"To be clear, then, evidently it was too much law that got us into the war on terror, and yet there's too little law to get us out of it."
One of my greatest complaints about the Bush Administration was their nebulous and disingenuous handling of United States law and how it related to the Global War on Terror (GWOT). While I'm not one of those "Bush is to blame for - insert problem here -" partisans, on this matter, his Vice Presiden and Justice Department take plenty of blame, and I've thought so for years.
Our nation has fought terrorists before, and won. No, make that: won handily. We caught them, tried them, jailed them if they were convicted and executed those whose crimes warranted such. We have done this with, literally, hundreds of violent terrorists throughtout our nation's history (depending on your definition of terrorism, which we have seen in American politics is as malleable as popular culture would like it to be).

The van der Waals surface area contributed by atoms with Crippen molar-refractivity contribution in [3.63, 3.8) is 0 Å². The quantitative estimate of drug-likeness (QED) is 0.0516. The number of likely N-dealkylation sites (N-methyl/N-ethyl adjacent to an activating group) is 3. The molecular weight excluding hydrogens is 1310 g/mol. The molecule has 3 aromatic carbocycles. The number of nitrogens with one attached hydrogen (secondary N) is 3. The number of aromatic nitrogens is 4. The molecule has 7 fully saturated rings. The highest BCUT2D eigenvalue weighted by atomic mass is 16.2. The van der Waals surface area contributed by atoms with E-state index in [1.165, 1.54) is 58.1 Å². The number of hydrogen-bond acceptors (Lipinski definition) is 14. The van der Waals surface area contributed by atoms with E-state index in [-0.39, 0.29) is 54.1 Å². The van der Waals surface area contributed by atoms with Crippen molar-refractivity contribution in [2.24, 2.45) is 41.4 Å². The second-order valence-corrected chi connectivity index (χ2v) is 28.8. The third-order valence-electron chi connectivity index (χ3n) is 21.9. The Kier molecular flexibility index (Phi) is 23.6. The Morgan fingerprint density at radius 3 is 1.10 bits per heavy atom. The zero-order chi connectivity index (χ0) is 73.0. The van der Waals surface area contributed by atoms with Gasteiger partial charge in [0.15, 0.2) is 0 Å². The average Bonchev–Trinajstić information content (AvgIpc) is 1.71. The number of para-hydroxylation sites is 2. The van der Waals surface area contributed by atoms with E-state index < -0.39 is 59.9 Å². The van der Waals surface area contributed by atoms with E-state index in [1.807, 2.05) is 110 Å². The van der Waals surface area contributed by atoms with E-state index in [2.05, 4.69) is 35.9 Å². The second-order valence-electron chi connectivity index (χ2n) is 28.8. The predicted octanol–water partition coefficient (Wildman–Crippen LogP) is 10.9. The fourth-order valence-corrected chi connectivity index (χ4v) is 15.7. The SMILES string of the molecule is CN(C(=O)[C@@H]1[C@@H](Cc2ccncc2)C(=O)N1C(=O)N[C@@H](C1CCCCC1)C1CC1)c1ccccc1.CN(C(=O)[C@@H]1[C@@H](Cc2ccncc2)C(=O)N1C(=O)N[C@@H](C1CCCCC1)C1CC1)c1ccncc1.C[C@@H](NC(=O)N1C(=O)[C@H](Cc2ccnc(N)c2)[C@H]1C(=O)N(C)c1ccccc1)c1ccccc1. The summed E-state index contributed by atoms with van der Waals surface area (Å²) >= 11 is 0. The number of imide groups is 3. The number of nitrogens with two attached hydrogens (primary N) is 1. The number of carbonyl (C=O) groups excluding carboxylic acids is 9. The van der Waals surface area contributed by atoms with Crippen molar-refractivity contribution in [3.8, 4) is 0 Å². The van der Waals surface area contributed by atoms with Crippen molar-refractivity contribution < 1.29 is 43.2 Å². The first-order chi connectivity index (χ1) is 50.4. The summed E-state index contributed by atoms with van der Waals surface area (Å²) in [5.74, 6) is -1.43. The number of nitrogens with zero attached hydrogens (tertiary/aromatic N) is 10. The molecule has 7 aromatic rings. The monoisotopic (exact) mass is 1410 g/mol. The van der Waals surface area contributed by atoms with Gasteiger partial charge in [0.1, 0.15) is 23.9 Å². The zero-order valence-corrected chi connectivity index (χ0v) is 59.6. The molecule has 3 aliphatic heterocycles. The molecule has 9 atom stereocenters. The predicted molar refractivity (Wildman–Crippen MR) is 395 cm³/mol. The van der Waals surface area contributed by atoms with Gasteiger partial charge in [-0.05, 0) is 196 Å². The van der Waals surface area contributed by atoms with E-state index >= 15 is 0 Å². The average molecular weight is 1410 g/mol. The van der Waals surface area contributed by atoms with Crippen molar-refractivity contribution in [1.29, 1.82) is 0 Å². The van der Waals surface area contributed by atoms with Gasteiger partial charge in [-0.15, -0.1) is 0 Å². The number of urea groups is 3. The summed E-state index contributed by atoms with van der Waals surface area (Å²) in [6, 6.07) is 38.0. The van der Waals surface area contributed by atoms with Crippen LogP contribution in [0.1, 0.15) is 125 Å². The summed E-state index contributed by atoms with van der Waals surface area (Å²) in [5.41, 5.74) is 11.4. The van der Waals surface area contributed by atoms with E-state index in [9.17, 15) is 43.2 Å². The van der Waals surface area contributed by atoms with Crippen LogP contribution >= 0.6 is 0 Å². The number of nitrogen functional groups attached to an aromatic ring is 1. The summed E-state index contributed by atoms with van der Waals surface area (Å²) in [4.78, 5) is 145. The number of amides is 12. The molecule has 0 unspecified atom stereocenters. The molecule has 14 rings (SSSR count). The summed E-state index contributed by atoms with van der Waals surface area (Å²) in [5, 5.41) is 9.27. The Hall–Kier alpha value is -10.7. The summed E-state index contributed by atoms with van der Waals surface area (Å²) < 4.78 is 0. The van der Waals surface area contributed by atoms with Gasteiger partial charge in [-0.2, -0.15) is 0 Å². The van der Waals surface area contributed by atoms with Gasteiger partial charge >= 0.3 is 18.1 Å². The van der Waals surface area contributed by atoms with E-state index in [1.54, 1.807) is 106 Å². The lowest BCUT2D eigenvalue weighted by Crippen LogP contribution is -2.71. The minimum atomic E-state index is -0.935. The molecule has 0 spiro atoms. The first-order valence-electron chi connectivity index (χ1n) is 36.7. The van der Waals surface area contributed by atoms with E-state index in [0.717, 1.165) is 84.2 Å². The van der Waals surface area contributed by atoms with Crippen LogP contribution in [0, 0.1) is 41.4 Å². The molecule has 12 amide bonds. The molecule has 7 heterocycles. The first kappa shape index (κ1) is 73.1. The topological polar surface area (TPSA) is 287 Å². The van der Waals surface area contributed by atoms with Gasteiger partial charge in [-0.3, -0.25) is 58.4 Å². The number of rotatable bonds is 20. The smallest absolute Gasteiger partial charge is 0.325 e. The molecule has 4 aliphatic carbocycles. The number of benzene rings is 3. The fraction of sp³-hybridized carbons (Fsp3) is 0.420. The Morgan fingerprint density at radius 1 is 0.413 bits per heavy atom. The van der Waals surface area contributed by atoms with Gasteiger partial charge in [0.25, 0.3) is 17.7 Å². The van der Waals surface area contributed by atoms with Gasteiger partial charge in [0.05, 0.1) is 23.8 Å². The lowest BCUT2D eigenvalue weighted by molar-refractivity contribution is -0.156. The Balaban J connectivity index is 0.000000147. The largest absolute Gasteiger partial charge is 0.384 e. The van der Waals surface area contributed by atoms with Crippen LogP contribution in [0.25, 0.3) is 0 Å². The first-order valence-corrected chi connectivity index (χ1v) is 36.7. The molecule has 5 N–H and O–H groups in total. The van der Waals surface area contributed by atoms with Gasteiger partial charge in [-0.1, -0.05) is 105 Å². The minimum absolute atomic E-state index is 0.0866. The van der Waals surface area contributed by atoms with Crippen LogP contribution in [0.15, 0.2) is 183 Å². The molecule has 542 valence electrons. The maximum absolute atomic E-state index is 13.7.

But all that changed during the Bush years, with all the talk of the "new kind of war" and the collective memory loss that we had been down the tragic road of terrorism before. To say nothing of the politization of the conflict.
But the most undermining to What America Is was done to us by that administration, convinvcing us, for a time, that we should not use our own laws in the prosecution of the terrorists or the persecution of the war. It is shameful and political that members of that administration continue to try and erode confidence in America's own legal system even as the new administration plans to use it.
Because restoring faith in our own, established system of justice is one of the changes I believed in and voted for last year.